It seems to be the norm that people choose not to disclose their otherwise publicly disclosable salaries. It would probably be hard to get them to submit to these profiles if they were compelled to reveal the salaries they had signed on for in their new jobs. With some digging, one can find for each of these persons, as we did for Belk, the individual’s previous salary and his or her predecessor’s compensation. Why make the process so mysterious going forward? It isn’t a strong statement in support of transparency.—Rick Cohen

  • Douglas Gould

    From a PR perspective, covering it up only invites curiosity and reveals that these CEOs are embarrassed about their extraordinarily high compensation — not too embarrassed to take it, just too embarrassed to reveal it.

  • Rick Cohen

    Dear Douglas: You’ve identified a consistent problem in the arena of disclosure, whether nonprofit, for-profit, or government. When people choose not to disclose information that will eventually become public information anyhow–or should be public information–it is a signal for the public to dig deeper and find out what’s going on and why. The problem for the press and the public, we don’t inquire and don’t dig the way we should. Far too often, we let the powerful people off the hook. For the press, it’s to our discredit. Thanks for your comment.

  • Sarah H

    I am always puzzled when I see these decline to state responses in the Chronicle. Don’t they know their salaries will be public info? They must be worried they will get a lot of flack if the details were published!

  • Till Bruckner

    I wrote my PhD on nonprofit accountability in international development ( and found that if there is one thing that international NGOs in that field are terrified of, it’s releasing any kind of data on the salaries they pay.

    Reason: The top execs of organizations like the “Christian” NGO World Vision can make close to USD 300,000 per year – which, if widely known, may somewhat undermine their fundraising drives. (“Before you ask me to donate fifty dollars to build a well in Africa from my humble salary, why don’t you learn to live off 200,000 a year and build two thousand extra wells every year with the money you saved?”)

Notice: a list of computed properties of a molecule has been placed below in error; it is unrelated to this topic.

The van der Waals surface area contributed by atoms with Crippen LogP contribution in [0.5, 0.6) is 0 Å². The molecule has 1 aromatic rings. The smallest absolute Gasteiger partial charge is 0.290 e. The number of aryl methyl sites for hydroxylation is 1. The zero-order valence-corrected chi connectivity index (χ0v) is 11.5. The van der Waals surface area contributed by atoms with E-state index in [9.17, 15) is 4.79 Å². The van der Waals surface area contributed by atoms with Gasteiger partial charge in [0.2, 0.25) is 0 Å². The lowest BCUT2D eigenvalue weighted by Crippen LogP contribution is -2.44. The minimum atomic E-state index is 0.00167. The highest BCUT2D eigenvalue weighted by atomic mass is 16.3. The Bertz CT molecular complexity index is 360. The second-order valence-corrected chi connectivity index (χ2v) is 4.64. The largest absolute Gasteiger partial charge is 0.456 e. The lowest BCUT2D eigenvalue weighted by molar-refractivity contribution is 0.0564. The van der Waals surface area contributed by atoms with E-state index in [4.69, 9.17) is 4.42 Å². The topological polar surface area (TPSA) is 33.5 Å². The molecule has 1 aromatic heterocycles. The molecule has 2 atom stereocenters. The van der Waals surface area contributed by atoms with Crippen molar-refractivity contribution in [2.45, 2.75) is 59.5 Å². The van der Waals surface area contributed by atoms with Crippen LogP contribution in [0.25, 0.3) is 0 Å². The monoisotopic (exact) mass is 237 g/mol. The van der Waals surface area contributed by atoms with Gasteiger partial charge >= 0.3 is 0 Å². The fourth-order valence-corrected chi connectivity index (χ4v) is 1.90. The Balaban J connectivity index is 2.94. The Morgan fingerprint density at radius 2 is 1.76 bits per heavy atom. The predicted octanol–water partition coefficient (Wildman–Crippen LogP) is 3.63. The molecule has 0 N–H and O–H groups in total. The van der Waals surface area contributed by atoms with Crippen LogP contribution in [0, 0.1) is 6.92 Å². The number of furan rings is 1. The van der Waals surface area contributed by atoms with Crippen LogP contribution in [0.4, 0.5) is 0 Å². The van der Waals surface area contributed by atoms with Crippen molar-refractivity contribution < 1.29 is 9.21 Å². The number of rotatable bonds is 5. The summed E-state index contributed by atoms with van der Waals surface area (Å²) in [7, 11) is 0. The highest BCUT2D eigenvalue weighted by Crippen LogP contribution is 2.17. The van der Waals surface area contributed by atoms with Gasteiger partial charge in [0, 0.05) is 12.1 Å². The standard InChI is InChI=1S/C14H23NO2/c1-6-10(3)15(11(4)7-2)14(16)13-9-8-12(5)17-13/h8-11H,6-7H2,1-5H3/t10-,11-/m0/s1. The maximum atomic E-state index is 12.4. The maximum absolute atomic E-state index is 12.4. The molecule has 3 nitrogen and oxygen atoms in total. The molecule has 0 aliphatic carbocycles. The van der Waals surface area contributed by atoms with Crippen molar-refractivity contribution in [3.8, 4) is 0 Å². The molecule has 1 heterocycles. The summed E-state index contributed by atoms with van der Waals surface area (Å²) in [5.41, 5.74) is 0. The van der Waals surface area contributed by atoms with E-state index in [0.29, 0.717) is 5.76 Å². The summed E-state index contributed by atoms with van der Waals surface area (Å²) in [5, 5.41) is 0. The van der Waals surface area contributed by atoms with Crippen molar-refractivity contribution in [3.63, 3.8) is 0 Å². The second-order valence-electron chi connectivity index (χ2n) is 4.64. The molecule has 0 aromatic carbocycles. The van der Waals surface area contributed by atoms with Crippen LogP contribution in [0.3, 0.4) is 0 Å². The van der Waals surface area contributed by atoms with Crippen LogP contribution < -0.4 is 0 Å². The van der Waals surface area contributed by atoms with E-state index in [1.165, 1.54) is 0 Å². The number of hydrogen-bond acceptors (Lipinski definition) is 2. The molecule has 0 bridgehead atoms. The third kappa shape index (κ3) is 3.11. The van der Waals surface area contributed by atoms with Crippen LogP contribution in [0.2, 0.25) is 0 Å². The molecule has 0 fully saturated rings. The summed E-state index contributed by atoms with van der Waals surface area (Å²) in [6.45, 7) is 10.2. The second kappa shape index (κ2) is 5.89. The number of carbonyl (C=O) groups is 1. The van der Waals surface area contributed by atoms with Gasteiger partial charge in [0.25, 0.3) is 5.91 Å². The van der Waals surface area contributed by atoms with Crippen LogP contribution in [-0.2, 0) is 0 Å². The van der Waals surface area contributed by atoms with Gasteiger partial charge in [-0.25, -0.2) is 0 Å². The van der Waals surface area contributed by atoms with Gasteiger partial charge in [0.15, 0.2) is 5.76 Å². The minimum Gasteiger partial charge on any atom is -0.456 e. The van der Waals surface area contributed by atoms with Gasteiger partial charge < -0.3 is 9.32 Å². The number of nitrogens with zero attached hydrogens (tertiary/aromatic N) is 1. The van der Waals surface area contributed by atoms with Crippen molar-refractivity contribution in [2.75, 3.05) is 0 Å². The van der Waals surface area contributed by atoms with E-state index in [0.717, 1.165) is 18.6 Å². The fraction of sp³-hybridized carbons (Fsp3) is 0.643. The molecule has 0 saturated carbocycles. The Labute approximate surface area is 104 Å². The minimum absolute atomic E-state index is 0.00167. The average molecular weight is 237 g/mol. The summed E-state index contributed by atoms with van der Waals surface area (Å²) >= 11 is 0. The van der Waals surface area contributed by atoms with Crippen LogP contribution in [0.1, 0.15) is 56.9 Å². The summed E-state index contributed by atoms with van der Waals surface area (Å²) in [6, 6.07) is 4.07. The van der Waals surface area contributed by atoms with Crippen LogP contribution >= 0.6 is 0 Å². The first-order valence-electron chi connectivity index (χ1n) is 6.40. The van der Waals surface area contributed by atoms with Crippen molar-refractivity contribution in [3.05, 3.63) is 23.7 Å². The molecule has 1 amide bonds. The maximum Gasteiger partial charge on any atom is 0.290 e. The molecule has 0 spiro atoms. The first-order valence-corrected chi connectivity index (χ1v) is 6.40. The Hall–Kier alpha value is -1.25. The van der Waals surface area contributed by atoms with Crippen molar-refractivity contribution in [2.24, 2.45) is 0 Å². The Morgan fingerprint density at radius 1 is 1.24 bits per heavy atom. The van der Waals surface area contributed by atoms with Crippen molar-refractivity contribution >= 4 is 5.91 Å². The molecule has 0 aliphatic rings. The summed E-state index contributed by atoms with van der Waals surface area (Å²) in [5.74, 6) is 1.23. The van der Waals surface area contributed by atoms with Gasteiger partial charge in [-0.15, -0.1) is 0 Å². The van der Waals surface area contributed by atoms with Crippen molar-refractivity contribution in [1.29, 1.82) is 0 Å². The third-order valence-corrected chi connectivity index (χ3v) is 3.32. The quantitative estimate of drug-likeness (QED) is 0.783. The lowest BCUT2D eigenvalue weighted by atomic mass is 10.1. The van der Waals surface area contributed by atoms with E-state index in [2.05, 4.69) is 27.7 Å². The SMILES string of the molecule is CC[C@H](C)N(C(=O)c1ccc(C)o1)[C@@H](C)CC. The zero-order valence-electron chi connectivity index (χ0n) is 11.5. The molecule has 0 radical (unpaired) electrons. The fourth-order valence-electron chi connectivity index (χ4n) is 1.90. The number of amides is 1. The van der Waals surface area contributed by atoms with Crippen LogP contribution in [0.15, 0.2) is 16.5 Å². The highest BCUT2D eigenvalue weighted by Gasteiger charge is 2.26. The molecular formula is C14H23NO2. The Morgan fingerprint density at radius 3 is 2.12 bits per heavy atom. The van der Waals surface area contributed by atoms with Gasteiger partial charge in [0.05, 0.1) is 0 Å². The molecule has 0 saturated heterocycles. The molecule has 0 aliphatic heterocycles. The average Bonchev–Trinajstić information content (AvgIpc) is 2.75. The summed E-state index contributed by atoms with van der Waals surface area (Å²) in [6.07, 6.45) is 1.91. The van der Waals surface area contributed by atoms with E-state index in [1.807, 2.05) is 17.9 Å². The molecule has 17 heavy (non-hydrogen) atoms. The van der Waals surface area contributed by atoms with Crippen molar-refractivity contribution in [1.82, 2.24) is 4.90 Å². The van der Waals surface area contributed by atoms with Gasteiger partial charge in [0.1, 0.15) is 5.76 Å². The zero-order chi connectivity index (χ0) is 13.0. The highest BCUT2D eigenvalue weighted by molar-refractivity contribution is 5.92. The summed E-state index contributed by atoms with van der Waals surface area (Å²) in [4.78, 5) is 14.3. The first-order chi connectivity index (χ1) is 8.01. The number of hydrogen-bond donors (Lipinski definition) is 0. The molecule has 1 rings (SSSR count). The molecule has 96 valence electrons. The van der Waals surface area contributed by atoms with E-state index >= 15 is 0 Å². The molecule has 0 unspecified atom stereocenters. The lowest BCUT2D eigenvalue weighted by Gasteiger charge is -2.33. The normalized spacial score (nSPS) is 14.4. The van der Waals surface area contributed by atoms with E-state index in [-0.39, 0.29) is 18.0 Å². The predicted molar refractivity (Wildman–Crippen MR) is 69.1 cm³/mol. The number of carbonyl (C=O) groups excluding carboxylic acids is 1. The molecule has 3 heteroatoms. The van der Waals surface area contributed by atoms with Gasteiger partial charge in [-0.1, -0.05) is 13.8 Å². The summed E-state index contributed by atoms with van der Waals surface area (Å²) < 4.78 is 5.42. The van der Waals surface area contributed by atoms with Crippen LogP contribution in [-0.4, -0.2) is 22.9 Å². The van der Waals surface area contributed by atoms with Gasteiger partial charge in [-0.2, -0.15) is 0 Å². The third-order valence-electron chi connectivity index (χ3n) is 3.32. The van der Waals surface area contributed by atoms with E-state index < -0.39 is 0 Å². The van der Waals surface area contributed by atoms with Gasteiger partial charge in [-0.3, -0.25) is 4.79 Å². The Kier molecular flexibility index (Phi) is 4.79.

Further down the chain, NGO country directors can more than USD 5,000 a month tax free, plus free accommodation, flights, health insurance, etc, adding up to USD 10,000 a month. In countries where many people must live off one dollar a day, this comfortably puts international NGO workers into the top 1% – which is how they are widely viewed by the local population. In terms of disposable income, it probably puts such “charity volunteers” into the global top 1%…

    Meanwhile, “local staff” with similar qualifications may earn a tenth of that sum.

    A mature discussion of this issue is long overdue – and yes, there are two sides to the debate – but NGOs and their donors purposefully hide the data required to have such a conversation:

    Personally, I think that salary levels should partially reflect the type of work that an organization does, and the profile of their donors. I don’t care if Heritage Foundation secures large corporate grants and then pays market salaries to its senior staff in DC, but I do care when an NGO shakes down students for pennies for “poor Africans” and then spends over 30% of project costs on inflated expat salaries in countries where many people can only afford to eat once a day.

    (Disclosure: During my first internship with an international development NGO, I was paid USD 500 per month tax free. At the time, state pensions in the country where I worked [Georgia/Caucasus] stood at around USD 10 per month.)